As had been the case in so many of the Jags’ previous games both in the regular season and in the playoffs, Denis Potvin would play a key role in deciding the outcome of Game 5. With less than two minutes left in regulation and both the Jaguars and Rangers bracing themselves for a possible overtime, the Jacksonville defenseman pounced on the rebound of a Dave Maloney wrist shot and raced all the way up the ice with it before sliding it through Wayne Thomas’ legs to give the Jags a 2-1 lead. As had been the case with Jacksonville in Game 3, New York pulled their goaltender in favor of an extra skater hoping that this would enable them to revive their offense.
What it actually ended up doing, however, was setting the Rangers up to get burned by an empty-net goal from Ken Linseman with just over one minute remaining in the third period. The Jaguars exited MSG with a 3-1 victory; as they flew home to host the Broadway Blueshirts down at Jacksonville Memorial Coliseum in Game 6, team morale was high and some of the more optimistic players on Sid Abel’s roster were starting to talk about possible lineups for the first game of the Stanley Cup finals. Hotels in Boston, where the first two games of the Cup finals would be held, got a substantial volume of phone calls from Jags fans hoping to come to Boston Garden to see the Jaguars take on the Bruins.
Unfortunately for those fans, Game 6 was precisely the point at which Jacksonville finally ran out of steam for good. Wrung out by the strain of their ferocious battle with the Rangers in Game 5, the Jags had very little left in the tank when it came time to defend their own turn once again. The Rangers jumped out to a 3-0 lead early, extended that lead to 5-0 late in the first period, and by the 5:30 mark of the second period were ahead 6-1; they went to win 8-2 and clinch a slot in the Stanley Cup finals against Boston.
The clock had finally struck midnight for the NHL’s Cinderellas from Florida.
Jacksonville might have been prevented from taking the Stanley Cup home, but the Rangers wouldn’t be skating off with the trophy either; in what some Boston sports fans viewed as karmic compensation for the Red Sox’ late-season collapse in the American League East pennant race during the baseball season the previous year, the Boston Bruins dispatched the Broadway Blueshirts in five games, with Bruins right winger and Cup finals MVP Terry O’Reilly scoring the goal that broke New York’s back midway through the third period of the deciding game. Boston hasn’t won another Stanley Cup since; the Rangers’ Cup drought would go on until 1994, when they beat the Vancouver Canucks in seven games.
Neither Sid Abel nor Serge Bernier ever got their Stanley Cup; injuries forced Bernier’s retirement in 1981, while Abel was fired a year later after Jacksonville missed the NHL playoffs. Denis Potvin, however, did take home the brass ring; waived by the Jaguars after their ’79 Cup semi-finals defeat, he was signed as a free agent by the New York Islander and became an integral part of their early ‘80s Cup dynasty. Ken Linseman was subsequently traded to Boston and was with the Bruins for their 1988 and 1990 Cup finals battles with the Edmonton Oilers; Boston came out on the losing end both times. Doug Favell retired after the 1979-80 NHL season and would later serve as an assistant coach with the Pittsburgh Penguins during their 1991-92 Stanley Cup championship season.
The Jacksonville Jaguars made the playoffs again in the 1979-80 season but didn’t do nearly so well; after narrowly surviving a hard-fought opening round with the Buffalo Sabres, they were eliminated by the Philadelphia Flyers in the second. After that the Jags would have to wait nearly a decade to appear in the postseason again-- and when they finally did return to the playoffs it was only a brief stay, as they were swept in the first round by the Hartford Whalers.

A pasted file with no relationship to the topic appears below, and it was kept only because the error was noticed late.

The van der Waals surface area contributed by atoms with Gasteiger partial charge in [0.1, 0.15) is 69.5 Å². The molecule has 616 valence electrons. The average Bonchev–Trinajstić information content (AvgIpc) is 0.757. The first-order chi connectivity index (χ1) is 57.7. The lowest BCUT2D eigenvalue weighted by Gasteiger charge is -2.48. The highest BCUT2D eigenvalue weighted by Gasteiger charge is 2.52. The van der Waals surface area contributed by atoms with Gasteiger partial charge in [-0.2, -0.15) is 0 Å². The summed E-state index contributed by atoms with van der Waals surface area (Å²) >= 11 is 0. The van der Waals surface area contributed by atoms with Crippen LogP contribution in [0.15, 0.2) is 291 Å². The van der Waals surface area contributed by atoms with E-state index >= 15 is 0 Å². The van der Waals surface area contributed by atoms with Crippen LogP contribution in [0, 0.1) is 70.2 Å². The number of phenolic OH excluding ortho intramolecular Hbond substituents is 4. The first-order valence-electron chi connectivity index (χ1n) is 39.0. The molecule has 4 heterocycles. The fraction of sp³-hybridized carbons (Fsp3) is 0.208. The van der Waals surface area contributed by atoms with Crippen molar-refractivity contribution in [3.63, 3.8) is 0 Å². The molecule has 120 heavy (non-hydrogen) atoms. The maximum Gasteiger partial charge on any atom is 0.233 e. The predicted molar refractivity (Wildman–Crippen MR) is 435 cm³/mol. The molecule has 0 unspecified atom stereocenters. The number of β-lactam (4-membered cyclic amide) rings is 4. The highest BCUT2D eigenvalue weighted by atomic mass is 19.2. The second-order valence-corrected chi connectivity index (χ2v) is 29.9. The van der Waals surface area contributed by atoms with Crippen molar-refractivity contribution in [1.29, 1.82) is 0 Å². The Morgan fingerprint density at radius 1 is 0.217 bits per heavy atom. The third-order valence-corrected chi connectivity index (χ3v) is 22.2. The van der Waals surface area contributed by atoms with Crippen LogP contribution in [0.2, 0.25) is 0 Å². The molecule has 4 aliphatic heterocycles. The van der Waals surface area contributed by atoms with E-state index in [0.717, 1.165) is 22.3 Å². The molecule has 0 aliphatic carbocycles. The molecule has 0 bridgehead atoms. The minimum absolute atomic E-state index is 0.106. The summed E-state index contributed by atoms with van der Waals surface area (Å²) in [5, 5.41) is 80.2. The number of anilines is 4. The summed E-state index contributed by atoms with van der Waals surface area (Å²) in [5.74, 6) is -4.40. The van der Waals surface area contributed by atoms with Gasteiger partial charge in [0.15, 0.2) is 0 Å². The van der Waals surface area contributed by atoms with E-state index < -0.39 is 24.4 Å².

In the late 1990s Jacksonville briefly experimented with an updated version of the old yellow-and-maroon uniforms the team had originally worn in its early years in the NHL. The experiment was quickly abandoned when the revived color scheme provoked a return to all the old jokes about the Jags’ gear and inspired a host of new jokes. The team would stick with its blue and silver color combo until 2004, when white was added to the mix.
Jacksonville finally reached the Cup finals in 2007, barreling their way through the Eastern Conference playoffs under the tutelage of ’79 playoff vet Ed Rea, now the Jags head coach; in a seven-game thriller against the Western Conference champion Anaheim Ducks, they gave a solid accounting of themselves before finally being struck down in overtime in the seventh game courtesy of a goal from Ducks defender and Cup MVP Scott Niedermayer.
The old brick-faced Jacksonville Memorial Coliseum has since been replaced by a glittering high-tech steel and glass palace, but fans of today’s Jaguars can still find echoes of the old days if they look in the right places. One of those places is in the lobby of the Jags’ current home arena, where mounted on the wall under a glass plate is a copy of the Jacksonville Journal front page from the morning after the Jaguars won their 1979 playoff series against Philadelphia.
1 The Bruins-Canadiens ’79 Cup semifinals battle witnessed one of the most stunning and controversial finishes in NHL playoff history when Montreal was slapped with a “too many men on the ice” penalty late in the third period of Game 7; that penalty paved the way for Boston to tie the game in the closing seconds of the third period and win the game in overtime. The Canadiens’ loss in their 1979 playoff series with Boston would later be cited as a key factor in the franchise’s decision to fire head coach Scotty Bowman the following year.
2 In the most literal sense of the word; by the time the Rangers-Jaguars series was over Esposito would be leading New York in goals scored and second on assists.
3 Shero was subsequently fined by the NHL for his outburst.